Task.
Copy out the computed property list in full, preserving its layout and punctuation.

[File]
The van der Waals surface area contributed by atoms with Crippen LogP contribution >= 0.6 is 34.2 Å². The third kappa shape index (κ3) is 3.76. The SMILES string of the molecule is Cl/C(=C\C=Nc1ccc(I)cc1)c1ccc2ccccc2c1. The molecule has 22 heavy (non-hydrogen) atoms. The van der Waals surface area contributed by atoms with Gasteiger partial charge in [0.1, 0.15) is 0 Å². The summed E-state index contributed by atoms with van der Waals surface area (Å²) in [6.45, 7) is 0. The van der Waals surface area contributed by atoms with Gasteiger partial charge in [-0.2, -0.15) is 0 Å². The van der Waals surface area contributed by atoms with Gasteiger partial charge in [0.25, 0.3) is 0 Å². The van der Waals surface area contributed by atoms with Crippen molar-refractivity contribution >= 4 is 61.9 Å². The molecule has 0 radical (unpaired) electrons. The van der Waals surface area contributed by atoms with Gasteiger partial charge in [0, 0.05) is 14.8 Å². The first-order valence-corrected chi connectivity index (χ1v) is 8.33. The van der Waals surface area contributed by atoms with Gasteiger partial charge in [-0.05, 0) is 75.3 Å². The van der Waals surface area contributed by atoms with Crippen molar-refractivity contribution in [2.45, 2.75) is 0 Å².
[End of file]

The van der Waals surface area contributed by atoms with Crippen LogP contribution >= 0.6 is 34.2 Å². The third kappa shape index (κ3) is 3.76. The SMILES string of the molecule is Cl/C(=C\C=Nc1ccc(I)cc1)c1ccc2ccccc2c1. The molecule has 22 heavy (non-hydrogen) atoms. The van der Waals surface area contributed by atoms with Gasteiger partial charge in [0.1, 0.15) is 0 Å². The summed E-state index contributed by atoms with van der Waals surface area (Å²) in [6.45, 7) is 0. The van der Waals surface area contributed by atoms with Gasteiger partial charge in [-0.2, -0.15) is 0 Å². The van der Waals surface area contributed by atoms with Gasteiger partial charge in [0.25, 0.3) is 0 Å². The van der Waals surface area contributed by atoms with Crippen molar-refractivity contribution >= 4 is 61.9 Å². The molecule has 0 radical (unpaired) electrons. The van der Waals surface area contributed by atoms with Gasteiger partial charge in [0, 0.05) is 14.8 Å². The first-order valence-corrected chi connectivity index (χ1v) is 8.33. The van der Waals surface area contributed by atoms with Gasteiger partial charge in [-0.05, 0) is 75.3 Å². The van der Waals surface area contributed by atoms with Crippen molar-refractivity contribution in [2.45, 2.75) is 0 Å².